27. Ida B. Wells, "Lynch Law in America" (1900)

28. Emma Goldman, "The Traffic in Women" from Anarchism and Other Essays (1910)

29. Mother (Mary) Jones, "Girl Slaves of the Milwaukee Breweries" (1910)

30. Alexandra Kollontai, "Working Woman and Mother" (1914)

31. Crystal Eastman, "Now We Can Begin" from On Women and Revolution (1919)

III: 1920 through 1963

Introduction

32. Margaret Sanger, "Birth Control--A Parent's Problem or Woman's?" from Women and the New Race (1920)

33. Joan Riviere, "Womanliness as Masquerade" (1929)

34. Virginia Woolf, Chapters 2, 5, and 6 from A Room of One's Own (1929)

35. Karen Horney, "The Dread of Woman: Observations on a Specific Difference in the Dread Felt by Men and by Women Respectively for the Opposition Sex" (1932)

36. Margaret Mead, "Sex and Temperament" from Sex and Temperament in Three Primitive Societies (1935)

37. Simone de Beauvoir, "Introduction" and Chapter 12 from The Second Sex (1949)

IV: 1963-1975

Introduction

38. Betty Friedan, "The Problem That Has No Name" from The Feminine Mystique (1963)

39. Mary Douglas, "The System at War with Itself" from Purity and Danger (1966)

40. National Organization for Women, Statement of Purpose (1966)

41. Valerie Solanas, from SCUM Manifesto (1967)

42. Kate Millet, "Theory of Sexual Politics" from Sexual Politics (1969)

43. Redstockings Manifesto (1969)

44. Mary Ann Weathers, "An Argument for Black Women's Liberation as a Revolutionary Force" (1969)

45. Shulamith Firestone, from The Dialectic of Sex (1970)

46. Ann Koedt, “The Myth of the Vaginal Orgasm” (1970)

47. Pauli Murray, "The Liberation of Black Women" from Voice of the New Feminism (1970)

48. Radicalesbians, "The Woman-Identified Woman" (1970)

49. Older Women's League, "Why OWL (Older Women's League)?" (1970)

50. Sherry Ortner, "Is Female to Male as Nature is to Culture?" (1974)

51. Charlotte Bunch, "Not for Lesbians Only" (1975)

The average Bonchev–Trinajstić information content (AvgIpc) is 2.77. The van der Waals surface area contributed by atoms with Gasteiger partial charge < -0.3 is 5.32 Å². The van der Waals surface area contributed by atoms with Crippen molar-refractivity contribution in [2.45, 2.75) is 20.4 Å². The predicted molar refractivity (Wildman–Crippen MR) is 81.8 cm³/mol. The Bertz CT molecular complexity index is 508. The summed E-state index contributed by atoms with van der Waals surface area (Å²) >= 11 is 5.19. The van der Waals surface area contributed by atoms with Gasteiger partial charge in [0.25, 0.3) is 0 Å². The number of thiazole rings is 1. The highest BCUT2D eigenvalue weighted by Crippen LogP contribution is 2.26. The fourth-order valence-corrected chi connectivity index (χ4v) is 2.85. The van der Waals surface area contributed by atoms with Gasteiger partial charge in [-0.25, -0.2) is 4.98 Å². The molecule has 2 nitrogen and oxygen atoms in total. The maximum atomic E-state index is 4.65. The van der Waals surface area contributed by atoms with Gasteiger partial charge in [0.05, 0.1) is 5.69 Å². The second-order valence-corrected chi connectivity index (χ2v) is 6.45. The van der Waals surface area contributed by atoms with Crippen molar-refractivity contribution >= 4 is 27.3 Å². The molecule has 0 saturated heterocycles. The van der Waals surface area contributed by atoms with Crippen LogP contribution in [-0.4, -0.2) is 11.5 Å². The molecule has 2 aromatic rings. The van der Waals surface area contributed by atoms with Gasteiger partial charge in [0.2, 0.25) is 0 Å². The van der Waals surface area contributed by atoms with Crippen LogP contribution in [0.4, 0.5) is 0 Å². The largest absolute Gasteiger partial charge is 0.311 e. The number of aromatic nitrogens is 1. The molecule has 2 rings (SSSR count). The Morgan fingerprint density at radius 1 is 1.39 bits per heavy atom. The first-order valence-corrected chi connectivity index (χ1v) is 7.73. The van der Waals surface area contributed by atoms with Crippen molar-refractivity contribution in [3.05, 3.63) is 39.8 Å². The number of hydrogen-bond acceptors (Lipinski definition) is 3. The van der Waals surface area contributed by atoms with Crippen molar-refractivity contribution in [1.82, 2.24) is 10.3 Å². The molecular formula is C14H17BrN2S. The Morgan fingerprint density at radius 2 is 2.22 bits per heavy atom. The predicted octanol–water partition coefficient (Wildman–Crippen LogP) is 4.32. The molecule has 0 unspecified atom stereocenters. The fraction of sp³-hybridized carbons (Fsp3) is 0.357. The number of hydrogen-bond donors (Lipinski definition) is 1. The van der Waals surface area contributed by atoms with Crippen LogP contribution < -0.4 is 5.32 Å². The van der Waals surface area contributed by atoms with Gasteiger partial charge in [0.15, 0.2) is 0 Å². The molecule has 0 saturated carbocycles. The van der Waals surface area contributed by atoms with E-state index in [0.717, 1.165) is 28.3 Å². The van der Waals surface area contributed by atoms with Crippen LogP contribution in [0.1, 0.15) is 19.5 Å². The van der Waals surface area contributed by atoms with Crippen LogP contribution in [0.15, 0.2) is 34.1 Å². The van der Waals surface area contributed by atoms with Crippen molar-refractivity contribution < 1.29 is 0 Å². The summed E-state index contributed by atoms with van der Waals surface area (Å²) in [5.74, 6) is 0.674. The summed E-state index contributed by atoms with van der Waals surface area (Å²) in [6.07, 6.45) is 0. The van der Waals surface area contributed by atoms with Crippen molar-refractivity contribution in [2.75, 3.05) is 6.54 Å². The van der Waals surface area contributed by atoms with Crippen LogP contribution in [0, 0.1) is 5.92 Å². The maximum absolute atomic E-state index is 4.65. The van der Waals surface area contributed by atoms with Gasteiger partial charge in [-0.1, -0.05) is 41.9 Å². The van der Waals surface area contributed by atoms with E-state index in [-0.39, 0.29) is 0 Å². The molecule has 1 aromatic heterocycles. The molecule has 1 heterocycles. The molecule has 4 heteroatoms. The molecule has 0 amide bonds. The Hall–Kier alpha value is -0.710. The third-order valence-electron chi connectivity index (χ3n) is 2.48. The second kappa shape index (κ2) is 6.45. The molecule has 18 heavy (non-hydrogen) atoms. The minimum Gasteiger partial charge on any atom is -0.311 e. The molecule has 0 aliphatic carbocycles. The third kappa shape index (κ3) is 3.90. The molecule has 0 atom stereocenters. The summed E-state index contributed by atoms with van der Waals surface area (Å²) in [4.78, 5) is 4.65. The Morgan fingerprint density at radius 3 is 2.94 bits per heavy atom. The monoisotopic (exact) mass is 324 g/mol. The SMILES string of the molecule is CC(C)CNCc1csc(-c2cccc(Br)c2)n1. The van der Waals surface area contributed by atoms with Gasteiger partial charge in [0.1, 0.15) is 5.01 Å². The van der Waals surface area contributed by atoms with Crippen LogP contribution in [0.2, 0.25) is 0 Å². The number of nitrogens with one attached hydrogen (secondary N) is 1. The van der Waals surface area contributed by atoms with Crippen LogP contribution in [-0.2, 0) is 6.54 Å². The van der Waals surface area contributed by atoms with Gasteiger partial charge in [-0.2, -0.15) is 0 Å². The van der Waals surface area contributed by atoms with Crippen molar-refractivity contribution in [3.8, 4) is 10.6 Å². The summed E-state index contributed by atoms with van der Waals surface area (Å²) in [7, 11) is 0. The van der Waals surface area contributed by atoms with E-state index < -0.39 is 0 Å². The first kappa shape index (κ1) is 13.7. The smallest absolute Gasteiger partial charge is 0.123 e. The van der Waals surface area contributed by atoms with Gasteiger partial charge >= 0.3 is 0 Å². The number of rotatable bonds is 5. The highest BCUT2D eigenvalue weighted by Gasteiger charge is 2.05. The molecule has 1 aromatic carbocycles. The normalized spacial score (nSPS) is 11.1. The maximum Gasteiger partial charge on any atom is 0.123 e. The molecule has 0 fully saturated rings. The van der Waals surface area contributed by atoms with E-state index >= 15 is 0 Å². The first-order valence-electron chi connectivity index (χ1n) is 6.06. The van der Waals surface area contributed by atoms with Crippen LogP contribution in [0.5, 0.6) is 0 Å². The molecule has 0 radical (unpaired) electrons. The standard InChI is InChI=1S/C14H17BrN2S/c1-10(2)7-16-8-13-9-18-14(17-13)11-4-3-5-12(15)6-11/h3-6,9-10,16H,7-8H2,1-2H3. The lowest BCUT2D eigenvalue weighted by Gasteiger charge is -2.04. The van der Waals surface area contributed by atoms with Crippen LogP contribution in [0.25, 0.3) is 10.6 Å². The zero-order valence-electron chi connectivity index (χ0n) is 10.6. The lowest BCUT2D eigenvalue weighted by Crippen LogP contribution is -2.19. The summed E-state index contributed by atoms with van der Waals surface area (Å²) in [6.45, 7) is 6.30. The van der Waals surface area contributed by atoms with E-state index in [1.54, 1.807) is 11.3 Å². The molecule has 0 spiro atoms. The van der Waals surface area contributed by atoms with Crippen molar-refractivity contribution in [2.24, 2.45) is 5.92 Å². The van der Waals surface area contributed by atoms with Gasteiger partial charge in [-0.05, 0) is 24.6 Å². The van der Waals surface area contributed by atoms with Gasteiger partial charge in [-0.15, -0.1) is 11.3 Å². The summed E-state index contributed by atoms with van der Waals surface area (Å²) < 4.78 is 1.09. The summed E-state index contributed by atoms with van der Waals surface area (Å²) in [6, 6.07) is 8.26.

52. Helene Cixous, "The Laugh of Medusa" (1975)

53. Fatima Mernissi, "Conclusion: Women's Liberation in Muslim Countries" from Beyond the Veil: Male-Female Dynamics in Modern Muslim Society (1975)

V: 1975 through 1985

Introduction

54. Gayle Rubin, "The Traffic in Women: Notes on the 'Political Economy' of Sex" (1975)

55. Laura Mulvey, “Visual Pleasure and Narrative Cinema” (1975)

56. Anna NietoGomez, "Chicana Feminism" (1976)

57. Elaine H. Pagels, "What Became of God the Mother? Conflicting Images of God in Early Christianity" (1976)

58. Combahee River Collective, "A Black Feminist Statement" (1977)

59. Luce Irigaray, from "This Sex Which is Not One" from This Sex Which Is Not One (1977)

60. Nancy Chorodow, "The Sexual Sociology of Adult Life" from The Reproduction of Mothering: Psychoanalysis and the Sociology of Gender (1978)

61. Mary Daly, "The Metapatriarchal Journey of Exorcism and Ecstasy" from Gyn/Ecology: The Metaethics of Radical Feminism (1978)

62. Audre Lorde, "Age, Race, Class and Sex: Women Redefining Difference" (1978) reported in Sister/Outsider: Essays and Speeches (1984)

63. Monique Wittig, "The Straight Mind" from The Straight Mind and Other Essays (1978)

64. Adrienne Rich, "Compulsory Heterosexuality and Lesbian Existence" (1980)

65. Heidi I. Hartmann, "The Unhappy Marriage of Marxism and Feminism: Towards a More Progressive Union" (1981)

66. Mitsuye Yamada, "Asian Pacific Women and Feminism" (1981)

67. Toni Cade Bambara, "Foreword" to the First Edition, This Bridge Called My Back: Writings by Radical Women of Color (1981)

68. Carol Gilligan, "Images of Relationship" from In a Different Voice (1982)